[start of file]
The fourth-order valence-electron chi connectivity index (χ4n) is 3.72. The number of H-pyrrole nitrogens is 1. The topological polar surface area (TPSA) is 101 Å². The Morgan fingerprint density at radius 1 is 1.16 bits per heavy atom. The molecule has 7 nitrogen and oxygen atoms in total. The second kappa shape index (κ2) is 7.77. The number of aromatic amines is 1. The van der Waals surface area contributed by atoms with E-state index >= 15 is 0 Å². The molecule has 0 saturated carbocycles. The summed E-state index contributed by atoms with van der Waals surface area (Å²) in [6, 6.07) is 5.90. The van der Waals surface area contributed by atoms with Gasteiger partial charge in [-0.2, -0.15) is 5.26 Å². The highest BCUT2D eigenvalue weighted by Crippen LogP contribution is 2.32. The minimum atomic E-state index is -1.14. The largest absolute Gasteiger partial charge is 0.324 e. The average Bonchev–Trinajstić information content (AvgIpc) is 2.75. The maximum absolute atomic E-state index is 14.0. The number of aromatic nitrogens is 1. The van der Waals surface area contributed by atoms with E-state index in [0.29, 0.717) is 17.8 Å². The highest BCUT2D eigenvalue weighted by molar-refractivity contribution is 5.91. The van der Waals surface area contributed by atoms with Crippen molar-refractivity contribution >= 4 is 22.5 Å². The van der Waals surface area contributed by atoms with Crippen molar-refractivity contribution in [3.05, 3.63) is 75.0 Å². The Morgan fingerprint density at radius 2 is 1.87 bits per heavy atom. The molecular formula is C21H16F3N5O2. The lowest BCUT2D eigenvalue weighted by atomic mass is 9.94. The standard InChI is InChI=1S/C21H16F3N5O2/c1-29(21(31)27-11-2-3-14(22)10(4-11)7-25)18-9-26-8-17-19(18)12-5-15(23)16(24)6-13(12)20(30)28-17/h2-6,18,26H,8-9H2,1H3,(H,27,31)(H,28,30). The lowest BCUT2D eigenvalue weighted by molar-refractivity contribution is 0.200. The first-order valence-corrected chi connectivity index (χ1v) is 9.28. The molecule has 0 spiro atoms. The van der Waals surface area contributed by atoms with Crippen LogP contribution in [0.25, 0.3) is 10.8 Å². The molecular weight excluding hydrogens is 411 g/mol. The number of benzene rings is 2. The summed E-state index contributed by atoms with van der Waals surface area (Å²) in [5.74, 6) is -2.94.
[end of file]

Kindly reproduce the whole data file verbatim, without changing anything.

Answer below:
The fourth-order valence-electron chi connectivity index (χ4n) is 3.72. The number of H-pyrrole nitrogens is 1. The topological polar surface area (TPSA) is 101 Å². The Morgan fingerprint density at radius 1 is 1.16 bits per heavy atom. The molecule has 7 nitrogen and oxygen atoms in total. The second kappa shape index (κ2) is 7.77. The number of aromatic amines is 1. The van der Waals surface area contributed by atoms with E-state index >= 15 is 0 Å². The molecule has 0 saturated carbocycles. The summed E-state index contributed by atoms with van der Waals surface area (Å²) in [6, 6.07) is 5.90. The van der Waals surface area contributed by atoms with Gasteiger partial charge in [-0.2, -0.15) is 5.26 Å². The highest BCUT2D eigenvalue weighted by Crippen LogP contribution is 2.32. The minimum atomic E-state index is -1.14. The largest absolute Gasteiger partial charge is 0.324 e. The average Bonchev–Trinajstić information content (AvgIpc) is 2.75. The maximum absolute atomic E-state index is 14.0. The number of aromatic nitrogens is 1. The van der Waals surface area contributed by atoms with E-state index in [0.29, 0.717) is 17.8 Å². The highest BCUT2D eigenvalue weighted by molar-refractivity contribution is 5.91. The van der Waals surface area contributed by atoms with Crippen molar-refractivity contribution >= 4 is 22.5 Å². The van der Waals surface area contributed by atoms with Crippen molar-refractivity contribution in [3.05, 3.63) is 75.0 Å². The Morgan fingerprint density at radius 2 is 1.87 bits per heavy atom. The molecular formula is C21H16F3N5O2. The lowest BCUT2D eigenvalue weighted by atomic mass is 9.94. The standard InChI is InChI=1S/C21H16F3N5O2/c1-29(21(31)27-11-2-3-14(22)10(4-11)7-25)18-9-26-8-17-19(18)12-5-15(23)16(24)6-13(12)20(30)28-17/h2-6,18,26H,8-9H2,1H3,(H,27,31)(H,28,30). The lowest BCUT2D eigenvalue weighted by molar-refractivity contribution is 0.200. The first-order valence-corrected chi connectivity index (χ1v) is 9.28. The molecule has 0 spiro atoms. The van der Waals surface area contributed by atoms with Crippen LogP contribution in [0.25, 0.3) is 10.8 Å². The molecular weight excluding hydrogens is 411 g/mol. The number of benzene rings is 2. The summed E-state index contributed by atoms with van der Waals surface area (Å²) in [5.74, 6) is -2.94.